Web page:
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Henry VIII's desire for a divorce was the sole cause of the English reformation. Discuss the validity of this statement

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Introduction

Henry VIII's desire for a divorce was the sole cause of the English reformation. Discuss the validity of this statement The English reformation is widely discussed amongst historians; it was a process that saw the removal of the longstanding Papal influence and the beginnings of a new English Church. Although Henry's divorce with Catherine of Aragon played a significant part in provoking a reformation there were other factors that lead to the creation of the English Church. Henry's desire for a nation free of foreign religious intervention and total sovereign independence combined with a yearning of church wealth contributed significantly to the break with Rome. After many years of marriage Henry's wife, Catherine of Aragon had failed to produce a male heir to the Tudor dynasty. Henry believed that God was punishing him as he was living in sin. Henry was a pious monarch as well as being an accomplished biblical scholar; he personally believed he was going against the teachings of the bible. 'If a man shall take his brother's wife, it is an impurity: he hath uncovered his brother's nakedness; they shall be childless.' ...read more.

Middle

Firstly Henry's divorce and secondly Church corruption. During the first session two bills were processed against the standing grievance of probates of wills and mortuary payments, here they brought up cases of clear clerical misconduct, the Richard Hunne case was a particular strong piece of propaganda. By the eighth session of parliament in 1339 Henry had not only stopped annates from being sent to Rome but he had succeeded in becoming 'Supreme Head of the English Church.' Papal influence was completely removed and clerical money began to filter through Henry. These benefits aside, Henry, as supreme head was able to go to Canterbury and obtain a divorce; Ann was crowned Queen on the 1st June 1533. It is undoubtedly clear that the divorce played a significant role in bringing about the reformation of the Church. To obtain a divorce it was necessary for Cromwell to create laws to limit Papal power in England and this inevitably lead to a break with Rome and the creation of a new English Church. The divorce was probably the main cause for the Reformation yet without other factors the reformation would have never occurred. ...read more.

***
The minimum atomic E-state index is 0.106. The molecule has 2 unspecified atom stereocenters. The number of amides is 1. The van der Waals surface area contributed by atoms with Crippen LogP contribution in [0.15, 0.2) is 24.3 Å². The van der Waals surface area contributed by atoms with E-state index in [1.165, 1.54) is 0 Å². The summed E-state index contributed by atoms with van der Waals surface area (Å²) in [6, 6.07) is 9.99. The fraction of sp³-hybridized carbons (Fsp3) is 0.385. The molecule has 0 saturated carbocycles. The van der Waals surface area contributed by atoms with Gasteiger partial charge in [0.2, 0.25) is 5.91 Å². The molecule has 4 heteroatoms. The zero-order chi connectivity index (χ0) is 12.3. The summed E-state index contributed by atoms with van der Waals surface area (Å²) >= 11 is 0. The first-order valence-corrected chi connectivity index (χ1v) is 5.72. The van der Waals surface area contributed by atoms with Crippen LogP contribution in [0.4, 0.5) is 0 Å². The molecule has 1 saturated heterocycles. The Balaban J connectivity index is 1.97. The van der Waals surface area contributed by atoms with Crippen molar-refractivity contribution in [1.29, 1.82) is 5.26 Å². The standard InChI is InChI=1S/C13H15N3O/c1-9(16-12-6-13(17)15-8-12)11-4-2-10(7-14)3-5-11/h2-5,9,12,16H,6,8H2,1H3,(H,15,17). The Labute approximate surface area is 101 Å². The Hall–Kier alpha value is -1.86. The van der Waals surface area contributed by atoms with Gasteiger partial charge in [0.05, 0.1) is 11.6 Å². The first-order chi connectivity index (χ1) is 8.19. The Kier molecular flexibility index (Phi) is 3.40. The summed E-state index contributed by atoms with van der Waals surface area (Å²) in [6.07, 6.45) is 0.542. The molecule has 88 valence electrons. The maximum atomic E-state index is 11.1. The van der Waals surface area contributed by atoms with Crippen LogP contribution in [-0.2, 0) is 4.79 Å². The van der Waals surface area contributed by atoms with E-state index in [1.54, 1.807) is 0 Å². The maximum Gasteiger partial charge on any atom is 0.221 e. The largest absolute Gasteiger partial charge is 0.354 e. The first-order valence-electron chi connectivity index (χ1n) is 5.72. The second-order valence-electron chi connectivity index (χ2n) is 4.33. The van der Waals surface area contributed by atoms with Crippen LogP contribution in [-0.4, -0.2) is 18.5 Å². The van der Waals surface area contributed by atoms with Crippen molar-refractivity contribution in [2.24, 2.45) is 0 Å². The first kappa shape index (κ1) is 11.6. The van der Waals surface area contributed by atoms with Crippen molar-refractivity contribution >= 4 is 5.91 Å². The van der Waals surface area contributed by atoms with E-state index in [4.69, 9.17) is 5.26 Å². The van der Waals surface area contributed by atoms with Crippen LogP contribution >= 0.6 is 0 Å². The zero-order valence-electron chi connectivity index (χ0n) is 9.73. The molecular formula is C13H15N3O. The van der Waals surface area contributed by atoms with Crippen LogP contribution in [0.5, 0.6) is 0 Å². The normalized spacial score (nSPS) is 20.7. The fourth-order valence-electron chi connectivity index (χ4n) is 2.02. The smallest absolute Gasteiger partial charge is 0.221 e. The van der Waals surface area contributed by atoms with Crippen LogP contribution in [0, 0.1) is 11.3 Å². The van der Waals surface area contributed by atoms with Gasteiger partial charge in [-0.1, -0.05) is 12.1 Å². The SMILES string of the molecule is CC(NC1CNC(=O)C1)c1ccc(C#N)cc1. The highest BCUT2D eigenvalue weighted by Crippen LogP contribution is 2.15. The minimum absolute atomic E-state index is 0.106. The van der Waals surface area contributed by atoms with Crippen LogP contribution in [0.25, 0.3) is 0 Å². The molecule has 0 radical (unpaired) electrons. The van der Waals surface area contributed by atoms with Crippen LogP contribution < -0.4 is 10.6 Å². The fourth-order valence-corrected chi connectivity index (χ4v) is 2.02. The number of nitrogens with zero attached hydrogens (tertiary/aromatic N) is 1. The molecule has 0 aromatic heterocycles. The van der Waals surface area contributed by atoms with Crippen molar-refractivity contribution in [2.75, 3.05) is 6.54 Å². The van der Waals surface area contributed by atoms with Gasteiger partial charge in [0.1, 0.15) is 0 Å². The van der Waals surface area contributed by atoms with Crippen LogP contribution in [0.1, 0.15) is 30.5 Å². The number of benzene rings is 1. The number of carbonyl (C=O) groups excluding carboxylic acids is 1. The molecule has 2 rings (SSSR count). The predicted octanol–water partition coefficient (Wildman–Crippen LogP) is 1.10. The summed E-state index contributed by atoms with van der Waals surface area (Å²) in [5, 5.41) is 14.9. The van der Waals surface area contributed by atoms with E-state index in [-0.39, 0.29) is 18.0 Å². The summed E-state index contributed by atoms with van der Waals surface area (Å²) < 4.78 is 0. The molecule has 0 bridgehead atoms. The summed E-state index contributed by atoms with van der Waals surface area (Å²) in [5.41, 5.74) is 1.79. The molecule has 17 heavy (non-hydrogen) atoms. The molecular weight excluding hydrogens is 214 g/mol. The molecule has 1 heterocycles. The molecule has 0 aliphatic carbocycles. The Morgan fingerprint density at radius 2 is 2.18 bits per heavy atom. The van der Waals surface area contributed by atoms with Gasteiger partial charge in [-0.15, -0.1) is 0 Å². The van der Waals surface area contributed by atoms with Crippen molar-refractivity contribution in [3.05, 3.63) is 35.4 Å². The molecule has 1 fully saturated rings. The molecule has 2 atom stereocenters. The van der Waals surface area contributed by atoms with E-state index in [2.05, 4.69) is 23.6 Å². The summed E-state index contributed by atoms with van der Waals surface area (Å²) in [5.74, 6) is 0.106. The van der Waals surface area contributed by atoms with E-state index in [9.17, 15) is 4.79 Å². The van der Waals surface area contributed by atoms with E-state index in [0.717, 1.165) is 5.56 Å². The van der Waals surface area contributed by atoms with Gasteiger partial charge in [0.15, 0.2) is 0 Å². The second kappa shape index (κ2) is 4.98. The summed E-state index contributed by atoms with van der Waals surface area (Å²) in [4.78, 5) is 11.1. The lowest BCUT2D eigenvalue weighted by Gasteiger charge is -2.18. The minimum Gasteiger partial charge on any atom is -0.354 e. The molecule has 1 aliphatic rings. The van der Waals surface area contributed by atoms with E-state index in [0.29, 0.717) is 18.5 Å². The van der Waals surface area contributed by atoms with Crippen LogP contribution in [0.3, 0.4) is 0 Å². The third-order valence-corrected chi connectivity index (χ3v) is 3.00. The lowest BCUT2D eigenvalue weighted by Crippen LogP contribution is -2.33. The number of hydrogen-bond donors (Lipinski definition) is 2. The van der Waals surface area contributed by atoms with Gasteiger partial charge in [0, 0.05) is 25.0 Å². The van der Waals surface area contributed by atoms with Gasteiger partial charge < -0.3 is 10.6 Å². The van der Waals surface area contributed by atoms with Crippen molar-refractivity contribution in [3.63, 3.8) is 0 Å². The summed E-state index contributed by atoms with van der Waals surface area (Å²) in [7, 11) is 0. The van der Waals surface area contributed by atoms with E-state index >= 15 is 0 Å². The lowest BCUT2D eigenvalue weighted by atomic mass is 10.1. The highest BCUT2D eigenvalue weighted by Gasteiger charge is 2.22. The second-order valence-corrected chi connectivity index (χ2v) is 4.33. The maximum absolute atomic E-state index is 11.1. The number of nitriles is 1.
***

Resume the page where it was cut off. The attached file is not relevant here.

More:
Conclusion

Firstly the King would be more powerful as he would be able to run the country independently free of foreign intervention. Furthermore the payments of annates to Rome were no longer necessary and this money could be filtered through the crown. It was evident that Henry longed for church wealth as he decided to dissolve both the lesser and greater monasteries and dissolve much of their wealth. The destruction of foreign influence upon Henry's lands was clearly beneficial. Henry himself believed that the same person should be both the temporal and religious leader. For example he ordered Cramner, Archbishop of Canterbury to collect historical evidence to support such views. The evidence had been collected by 1530 and was named 'Collectenea satis copiosa'. This shows that even before Henry wished to break with Rome he believed that he should be the sole, independent ruler of England. It is clear that although Henry's desire for a divorce was probably the main cause of the reformation in England there were other factors that significantly contributed to a state free of foreign intervention. For example the rise in anticlericalism and Henry's desire for further power and wealth both allowed the divorce proceedings to progress into a full blown attack on the Papacy. Becky Grevitt ...read more.

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